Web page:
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This morning a woke up slightly hung over, had a Memorial Day BBQ and haven’t drank in a while, so I needed something to knock that down. Sticking my head in the fridge to look for something to make I quickly spotted eggs, an obvious choice. Now what else? Guacamole, that’ll work. Goat cheese, nice. Then I got a crazy idea. I spotted a bag of chicken innards my mom had saved for me from two chickens we roasted the other night and they had two plump livers in them. With some onions those would go great in my omelette, plus the iron and B vitamins in them would quickly wake me up.

So into my omelette went chicken livers, red onion, and cilantro. Then I stuffed it with goat cheese and guacamole. To be honest the flavors were not as strong as I was expecting and the goat cheese covered up the taste of almost everything else in there, even the cilantro was dulled. But I was a big fan of the guacamole in there. It goes great with eggs.

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Last night I was feeling ambitious so I woke up early this morning to attempt a feet that stumps even the most experienced of chefs; Hollandaise sauce. The night before I had read through both Michael Rulhman’s Ratio and The New Professional Chef‘s versions of the sauce (which was identical) to understand how to make it before diving right in. So I got all my ingredients ready and weighed then started to make the sauce. This is where I messed up. I believe my problem was that the egg yolks ended up cooking a little which gave me some scrambled eggs in the mix. Though I had read how to fix a broken sauce in the books it was of no use at this point. I tried to whip in my butter and it actually looked a little like Hollandaise sauce but I still had over half of my butter left which I continued to add. This just made it worse and when I tried it it just tasted like clarified butter. I was beaten and was not about to start over because I had already used almost three sticks of butter and five eggs. So I just went on and made what I was hoping the sauce would have topped, poached eggs and asparagus, plus some sautéed pearl onions I found in the fridge at the last minute.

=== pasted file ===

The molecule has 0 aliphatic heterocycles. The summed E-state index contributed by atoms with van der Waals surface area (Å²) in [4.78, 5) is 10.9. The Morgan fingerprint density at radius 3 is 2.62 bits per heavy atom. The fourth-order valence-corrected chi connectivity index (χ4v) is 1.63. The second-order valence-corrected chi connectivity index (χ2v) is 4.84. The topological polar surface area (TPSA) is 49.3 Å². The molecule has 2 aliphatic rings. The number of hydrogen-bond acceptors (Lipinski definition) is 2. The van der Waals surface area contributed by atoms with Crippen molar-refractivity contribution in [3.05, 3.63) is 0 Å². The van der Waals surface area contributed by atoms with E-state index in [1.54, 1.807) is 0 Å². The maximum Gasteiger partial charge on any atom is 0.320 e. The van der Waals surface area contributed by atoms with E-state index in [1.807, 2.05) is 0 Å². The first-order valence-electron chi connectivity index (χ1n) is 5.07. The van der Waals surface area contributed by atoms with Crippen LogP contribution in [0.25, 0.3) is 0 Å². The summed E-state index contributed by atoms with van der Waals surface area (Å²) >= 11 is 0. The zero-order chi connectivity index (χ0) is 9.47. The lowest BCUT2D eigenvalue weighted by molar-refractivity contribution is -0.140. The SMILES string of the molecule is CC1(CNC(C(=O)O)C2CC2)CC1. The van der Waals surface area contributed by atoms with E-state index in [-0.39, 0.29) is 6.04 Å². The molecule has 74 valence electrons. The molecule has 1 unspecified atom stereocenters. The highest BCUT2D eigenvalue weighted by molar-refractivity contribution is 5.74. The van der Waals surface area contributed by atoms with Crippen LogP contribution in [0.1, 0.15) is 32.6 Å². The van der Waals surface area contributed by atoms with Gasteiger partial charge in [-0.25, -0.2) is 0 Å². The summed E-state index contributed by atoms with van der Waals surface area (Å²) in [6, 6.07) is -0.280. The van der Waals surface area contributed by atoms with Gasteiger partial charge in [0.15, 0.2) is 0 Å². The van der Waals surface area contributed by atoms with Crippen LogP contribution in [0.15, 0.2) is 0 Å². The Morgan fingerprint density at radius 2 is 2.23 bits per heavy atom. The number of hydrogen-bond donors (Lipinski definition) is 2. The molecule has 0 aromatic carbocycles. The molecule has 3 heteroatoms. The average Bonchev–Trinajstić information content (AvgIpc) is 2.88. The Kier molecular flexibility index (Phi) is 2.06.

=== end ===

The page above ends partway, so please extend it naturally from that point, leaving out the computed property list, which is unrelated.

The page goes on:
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If you haven’t noticed I get bored really fast. Once I have had something I want it a different way. It is nearly impossible for me to cook normally. I always need to try something new and strange. So last night I realized I was out of cereal so I had to concoct something for breakfast. It takes me about on hour just to wake up, shower, and drink my coffee so I had to prep my whole meal the night before so that all I had to do was cook it fast through half closed eyes right after waking up. So I started with a pretty classic base, eggs, but then I saw something in the fridge that no normal person would think to use; mayonnaise.

It just looked so lonely sitting in the bottom of the fridge. I rarely make sandwiches so it hardly ever gets used. This is where I had a crazy idea; add it to the egg mixture. Mayo is just oil and eggs anyway. People use it in baking why couldn’t I use it in breakfast? So I scrambled the eggs then attempted to add the mayo which was neglecting to mix with the eggs. It was forming lumps in the mixture. But through some vigorous whipping I got it almost evenly mixed.

The next morning I cooked the scrambled eggs with onions and asparagus then topped it with imported provolone and capers. It was delicious! I think that it was really all the other stuff that made it delicious, the capers and provolone blew me away. But the structure and texture of the eggs were different than usual. Not sure if it was the mayo or just the vigorous whipping to get the mayo into the mixture. This will require further investigation which I am more than happy to do.